Could a nasal spray reduce the number of tonsillectomies in children?

Could a nasal spray reduce the number of tonsillectomies in children
Could a nasal spray reduce the number of tonsillectomies in children Photo: SHUTTERSTOCK

Could a simple nasal spray reduce the number of child tonsillectomies?

​That's what researchers at Murdoch Children's Research Institute (MCRI), the largest child health research institute in Australia, are hoping to find out as they embark on a trial study.

The aim of the trial will be to assess whether an anti-inflammatory nasal spray could assist children who snore or have breathing difficulties while sleeping. About 10 percent of children who suffer from snoring have some sort of obstructive sleep apnoea, a sleep disorder that leads to pauses in breathing throughout the night.

Currently, the most common treatment for snoring is to surgically remove the adenoids and tonsils. There are over 40,000 tonsillectomies conducted per year - the most common elective childhood operation in Australia 

"Surgery is a big deal for any child," said lead researcher Dr Kirsten Perrett. "It requires an anesthetic, can be very painful and there are risks of bleeding." And long waitlists can also be a problem.

Associate Professor Gillian Nixon, who will oversee the trial at Monash Children's Hospital, says the over the counter spray, which is already used to treat children with hay fever,  needs to be used for six weeks.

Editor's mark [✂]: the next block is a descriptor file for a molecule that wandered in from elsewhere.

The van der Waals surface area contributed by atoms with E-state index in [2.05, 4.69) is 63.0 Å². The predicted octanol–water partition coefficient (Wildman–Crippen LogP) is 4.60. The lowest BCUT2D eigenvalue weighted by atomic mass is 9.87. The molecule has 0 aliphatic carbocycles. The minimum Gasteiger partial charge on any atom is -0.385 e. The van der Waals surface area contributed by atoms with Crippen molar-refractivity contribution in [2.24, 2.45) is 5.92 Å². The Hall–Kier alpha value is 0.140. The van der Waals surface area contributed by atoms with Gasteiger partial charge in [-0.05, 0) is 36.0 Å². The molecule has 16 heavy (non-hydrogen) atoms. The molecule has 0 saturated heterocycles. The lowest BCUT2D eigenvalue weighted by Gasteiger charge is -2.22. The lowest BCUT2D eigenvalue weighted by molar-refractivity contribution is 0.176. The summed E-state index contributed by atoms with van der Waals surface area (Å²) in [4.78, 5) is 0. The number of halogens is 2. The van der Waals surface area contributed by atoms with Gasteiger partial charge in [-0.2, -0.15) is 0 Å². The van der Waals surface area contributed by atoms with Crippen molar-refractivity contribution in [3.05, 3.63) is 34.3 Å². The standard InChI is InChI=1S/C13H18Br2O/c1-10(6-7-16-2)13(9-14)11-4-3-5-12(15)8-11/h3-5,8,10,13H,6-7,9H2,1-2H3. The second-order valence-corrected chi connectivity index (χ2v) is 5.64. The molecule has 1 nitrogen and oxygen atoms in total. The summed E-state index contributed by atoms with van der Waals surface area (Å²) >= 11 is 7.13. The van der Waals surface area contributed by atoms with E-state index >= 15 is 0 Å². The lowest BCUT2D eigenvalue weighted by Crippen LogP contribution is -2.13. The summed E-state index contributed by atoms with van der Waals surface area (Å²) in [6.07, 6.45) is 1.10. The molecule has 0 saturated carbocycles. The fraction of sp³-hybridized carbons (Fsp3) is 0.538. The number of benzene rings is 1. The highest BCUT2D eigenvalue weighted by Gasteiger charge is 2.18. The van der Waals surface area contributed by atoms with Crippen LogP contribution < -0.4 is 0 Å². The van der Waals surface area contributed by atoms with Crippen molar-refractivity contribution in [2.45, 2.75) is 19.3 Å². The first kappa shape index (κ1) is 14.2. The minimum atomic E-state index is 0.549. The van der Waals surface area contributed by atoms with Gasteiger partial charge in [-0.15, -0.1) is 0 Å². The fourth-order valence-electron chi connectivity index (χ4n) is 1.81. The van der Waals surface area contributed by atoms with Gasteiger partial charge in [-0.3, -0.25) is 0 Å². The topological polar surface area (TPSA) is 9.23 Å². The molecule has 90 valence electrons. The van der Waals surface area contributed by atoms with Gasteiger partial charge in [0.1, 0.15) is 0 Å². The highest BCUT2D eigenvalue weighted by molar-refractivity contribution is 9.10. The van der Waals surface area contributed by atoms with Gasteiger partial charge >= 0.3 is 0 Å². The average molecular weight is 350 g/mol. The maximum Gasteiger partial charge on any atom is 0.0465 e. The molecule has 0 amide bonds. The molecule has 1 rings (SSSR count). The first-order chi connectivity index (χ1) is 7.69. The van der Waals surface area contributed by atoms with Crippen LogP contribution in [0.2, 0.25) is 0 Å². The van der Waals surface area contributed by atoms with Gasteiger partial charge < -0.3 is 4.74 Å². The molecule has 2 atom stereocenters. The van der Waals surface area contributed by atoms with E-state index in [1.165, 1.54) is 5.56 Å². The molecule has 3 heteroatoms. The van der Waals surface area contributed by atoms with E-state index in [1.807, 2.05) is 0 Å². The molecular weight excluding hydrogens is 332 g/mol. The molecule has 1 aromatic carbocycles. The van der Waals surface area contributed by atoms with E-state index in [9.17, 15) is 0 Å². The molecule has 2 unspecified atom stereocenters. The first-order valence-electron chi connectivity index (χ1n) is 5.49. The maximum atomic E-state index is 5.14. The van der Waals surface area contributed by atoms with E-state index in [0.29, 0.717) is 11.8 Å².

"We are optimistic that this nasal spray may be a simple, safe alternative to surgery in many children to treat this common childhood problem," she said.

The pair are now recruiting participants for the study and are seeking around 300 children aged three to 12 years.

"We are accepting children into the trial who have been referred for snoring to either the Royal Children's Hospital, Monash Children's Hospital or the Royal Victorian Eye and Ear Hospital," Associate Professor Nixon says.

Families will need to attend two visits to either Monash Health or the Royal Children's hospital six weeks apart and complete four surveys over the next two years. Children will be given either the nose spray or a placebo (saline) each day for six weeks.

Last year, a study found that seven in eight children who have their tonsils removed do not benefit at all. "Tonsillectomy is marginally beneficial in severely affected children who have frequent sore throats, documented in medical records and with specific symptoms," the authors wrote at the time, comparing the procedure to blood letting.

But what about tonsillectomy for sleep-related breathing problems? "A review of the evidence was unconvinced of the case for tonsillectomy," they wrote.

If you are interested in being part of MIST trial you can register online here.